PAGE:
risk of adverse event(s). This study takes 1,000 patients that have
comorbidities. In order to get into this study, you have to have
insulin-dependent diabetes, you have to have COPD or asthma, you have to
have had pneumonia in the last year, or you have to have had at least two
upper respiratory tract infections. If you don't have a significant
comorbidity, you can't get into this double-blind, randomized,
placebo-controlled study. The goal here is to assess do these patients
really, or should I say does etanercept really convey increased risk of side
effects for patients that have comorbidities? I think this is the best way
we're going to answer that question in the short-term and potentially the
long-term.


Slide. Etanercept Post-Approval Experience

Looking at etanercept as a whole, it's been available for clinical use in
the United States since November of 1998, available earlier than that in
clinical trials, and that's where our long-term safety studies come from.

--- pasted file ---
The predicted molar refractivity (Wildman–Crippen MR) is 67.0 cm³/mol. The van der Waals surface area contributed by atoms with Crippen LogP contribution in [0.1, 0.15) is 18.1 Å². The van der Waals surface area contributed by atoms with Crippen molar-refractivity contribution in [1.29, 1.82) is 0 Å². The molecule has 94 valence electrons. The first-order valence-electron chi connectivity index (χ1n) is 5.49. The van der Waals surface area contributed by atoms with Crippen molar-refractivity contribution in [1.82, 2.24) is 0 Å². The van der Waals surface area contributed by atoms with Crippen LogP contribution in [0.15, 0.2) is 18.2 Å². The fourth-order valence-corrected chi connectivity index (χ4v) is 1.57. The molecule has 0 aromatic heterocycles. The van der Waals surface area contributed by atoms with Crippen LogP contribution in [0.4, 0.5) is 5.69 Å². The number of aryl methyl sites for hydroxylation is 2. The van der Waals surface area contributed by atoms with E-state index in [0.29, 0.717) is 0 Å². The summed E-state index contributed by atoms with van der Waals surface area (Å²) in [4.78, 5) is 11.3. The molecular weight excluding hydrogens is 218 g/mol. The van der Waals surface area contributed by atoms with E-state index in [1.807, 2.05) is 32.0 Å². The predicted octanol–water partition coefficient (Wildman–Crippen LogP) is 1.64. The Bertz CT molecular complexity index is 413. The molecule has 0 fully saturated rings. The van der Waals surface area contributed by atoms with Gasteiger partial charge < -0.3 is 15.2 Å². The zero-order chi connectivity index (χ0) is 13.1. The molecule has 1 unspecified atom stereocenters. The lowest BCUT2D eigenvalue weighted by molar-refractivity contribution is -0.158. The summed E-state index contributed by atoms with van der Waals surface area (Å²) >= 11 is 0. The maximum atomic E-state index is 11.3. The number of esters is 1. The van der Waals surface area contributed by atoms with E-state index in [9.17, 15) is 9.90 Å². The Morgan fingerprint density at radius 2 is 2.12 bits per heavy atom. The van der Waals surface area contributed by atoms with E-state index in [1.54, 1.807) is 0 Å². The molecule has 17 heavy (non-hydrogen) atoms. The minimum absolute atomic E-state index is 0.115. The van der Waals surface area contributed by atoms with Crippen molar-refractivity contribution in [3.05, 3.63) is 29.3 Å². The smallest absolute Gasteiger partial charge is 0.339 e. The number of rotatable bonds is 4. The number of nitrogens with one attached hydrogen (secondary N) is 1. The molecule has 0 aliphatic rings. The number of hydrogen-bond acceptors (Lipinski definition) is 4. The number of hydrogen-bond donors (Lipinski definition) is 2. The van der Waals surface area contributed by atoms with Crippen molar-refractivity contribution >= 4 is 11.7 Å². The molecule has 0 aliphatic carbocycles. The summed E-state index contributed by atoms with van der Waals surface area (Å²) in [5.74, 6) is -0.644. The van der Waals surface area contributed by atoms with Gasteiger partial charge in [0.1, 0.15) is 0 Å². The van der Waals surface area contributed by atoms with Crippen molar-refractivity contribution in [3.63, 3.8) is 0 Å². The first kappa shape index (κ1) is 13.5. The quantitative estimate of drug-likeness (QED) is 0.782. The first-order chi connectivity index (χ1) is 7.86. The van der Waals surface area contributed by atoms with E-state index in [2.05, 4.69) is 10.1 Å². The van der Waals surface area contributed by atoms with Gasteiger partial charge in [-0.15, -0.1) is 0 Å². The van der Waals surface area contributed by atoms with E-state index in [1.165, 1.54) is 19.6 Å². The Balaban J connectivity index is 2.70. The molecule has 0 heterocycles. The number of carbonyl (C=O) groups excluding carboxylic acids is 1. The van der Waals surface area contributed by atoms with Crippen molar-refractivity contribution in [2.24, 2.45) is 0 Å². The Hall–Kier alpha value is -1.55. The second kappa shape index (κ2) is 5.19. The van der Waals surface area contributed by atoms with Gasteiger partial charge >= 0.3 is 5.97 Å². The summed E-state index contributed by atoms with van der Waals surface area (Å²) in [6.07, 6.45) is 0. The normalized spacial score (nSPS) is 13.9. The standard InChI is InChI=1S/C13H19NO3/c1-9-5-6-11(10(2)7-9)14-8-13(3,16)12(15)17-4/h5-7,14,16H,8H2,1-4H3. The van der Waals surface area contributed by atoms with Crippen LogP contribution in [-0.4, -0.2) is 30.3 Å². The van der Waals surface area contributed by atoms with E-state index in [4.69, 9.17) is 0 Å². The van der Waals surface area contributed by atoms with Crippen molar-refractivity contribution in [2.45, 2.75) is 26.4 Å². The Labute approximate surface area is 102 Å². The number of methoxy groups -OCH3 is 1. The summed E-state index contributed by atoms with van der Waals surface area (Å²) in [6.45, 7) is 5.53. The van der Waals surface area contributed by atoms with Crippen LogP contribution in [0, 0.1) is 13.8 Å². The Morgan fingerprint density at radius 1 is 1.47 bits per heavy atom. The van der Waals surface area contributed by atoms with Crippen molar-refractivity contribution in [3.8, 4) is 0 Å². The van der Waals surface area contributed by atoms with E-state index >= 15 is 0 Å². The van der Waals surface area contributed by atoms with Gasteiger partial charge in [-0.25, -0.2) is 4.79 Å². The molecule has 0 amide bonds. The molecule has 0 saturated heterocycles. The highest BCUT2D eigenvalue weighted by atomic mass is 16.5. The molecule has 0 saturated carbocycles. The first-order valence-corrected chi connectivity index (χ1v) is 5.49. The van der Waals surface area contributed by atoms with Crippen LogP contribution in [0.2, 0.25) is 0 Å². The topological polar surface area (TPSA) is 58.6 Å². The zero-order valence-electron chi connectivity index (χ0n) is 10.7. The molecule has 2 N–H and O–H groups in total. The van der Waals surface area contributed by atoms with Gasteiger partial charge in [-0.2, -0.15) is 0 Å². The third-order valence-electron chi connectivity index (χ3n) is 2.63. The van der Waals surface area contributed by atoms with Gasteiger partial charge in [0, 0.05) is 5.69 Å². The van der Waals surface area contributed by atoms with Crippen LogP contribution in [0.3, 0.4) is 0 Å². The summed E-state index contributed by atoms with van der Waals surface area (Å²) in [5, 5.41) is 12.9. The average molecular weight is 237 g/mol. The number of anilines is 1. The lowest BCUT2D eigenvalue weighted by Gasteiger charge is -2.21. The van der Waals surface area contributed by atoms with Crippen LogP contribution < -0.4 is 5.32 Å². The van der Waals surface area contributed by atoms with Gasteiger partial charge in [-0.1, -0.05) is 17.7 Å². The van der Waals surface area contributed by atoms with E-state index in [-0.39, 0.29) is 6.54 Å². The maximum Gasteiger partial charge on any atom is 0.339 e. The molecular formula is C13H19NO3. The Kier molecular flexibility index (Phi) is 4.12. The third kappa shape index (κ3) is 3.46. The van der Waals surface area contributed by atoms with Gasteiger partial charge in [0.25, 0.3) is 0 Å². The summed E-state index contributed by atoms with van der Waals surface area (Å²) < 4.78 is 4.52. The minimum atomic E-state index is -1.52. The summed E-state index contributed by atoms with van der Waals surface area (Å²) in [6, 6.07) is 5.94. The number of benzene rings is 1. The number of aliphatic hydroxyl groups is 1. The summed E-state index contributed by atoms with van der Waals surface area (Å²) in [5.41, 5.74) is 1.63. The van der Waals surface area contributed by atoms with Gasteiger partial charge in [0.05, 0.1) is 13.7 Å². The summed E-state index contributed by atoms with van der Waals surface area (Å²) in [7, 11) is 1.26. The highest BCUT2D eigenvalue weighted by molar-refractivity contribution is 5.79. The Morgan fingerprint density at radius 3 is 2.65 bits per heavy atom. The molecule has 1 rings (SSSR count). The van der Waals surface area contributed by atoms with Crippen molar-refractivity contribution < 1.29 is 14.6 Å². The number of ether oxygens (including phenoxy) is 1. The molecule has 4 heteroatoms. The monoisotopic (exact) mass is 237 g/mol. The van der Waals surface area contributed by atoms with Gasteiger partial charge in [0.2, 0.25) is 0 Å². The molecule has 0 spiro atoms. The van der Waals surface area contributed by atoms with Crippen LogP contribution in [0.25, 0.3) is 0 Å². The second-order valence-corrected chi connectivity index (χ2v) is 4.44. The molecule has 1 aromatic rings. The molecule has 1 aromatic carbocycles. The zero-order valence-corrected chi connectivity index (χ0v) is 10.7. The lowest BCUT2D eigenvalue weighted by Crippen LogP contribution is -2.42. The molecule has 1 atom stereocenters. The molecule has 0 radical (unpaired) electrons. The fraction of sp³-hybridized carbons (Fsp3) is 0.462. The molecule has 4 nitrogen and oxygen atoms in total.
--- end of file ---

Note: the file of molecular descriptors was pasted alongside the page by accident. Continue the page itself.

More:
Overall, there have been a total of 80,000 patients in the United States
that are receiving Etanercept, and a total of over 60,000 of exposure. How
is that relevant? Well, I think it's relevant because you can put ([a
perspective]) on the adverse events reporting and changes in labels. Labels
get changed for two reasons. Labels get changed predominantly so they can
inform providers of potential risks, and so that those providers can assess
the risk based on their individual prescribing habits, so they can make
decisions about whether or not a therapy is prudent for an individual
patient. Moreover, those changes in the label are designed to help patients
decide if they believe it's prudent, although most of the time, patients
really have not seen a package insert. So for the most part, it's to inform
providers of the potential benefits and risks of the therapy, and we should
be excited about the fact that labels do get changed over time, because
otherwise, most of us would have no good way of knowing what the potential
ramifications of any therapy are. Now with that, have there in fact been
changes?


Slide. Enbrel Label Update-Hematologic Events

The first one is hematologic events. You notice that there is a label change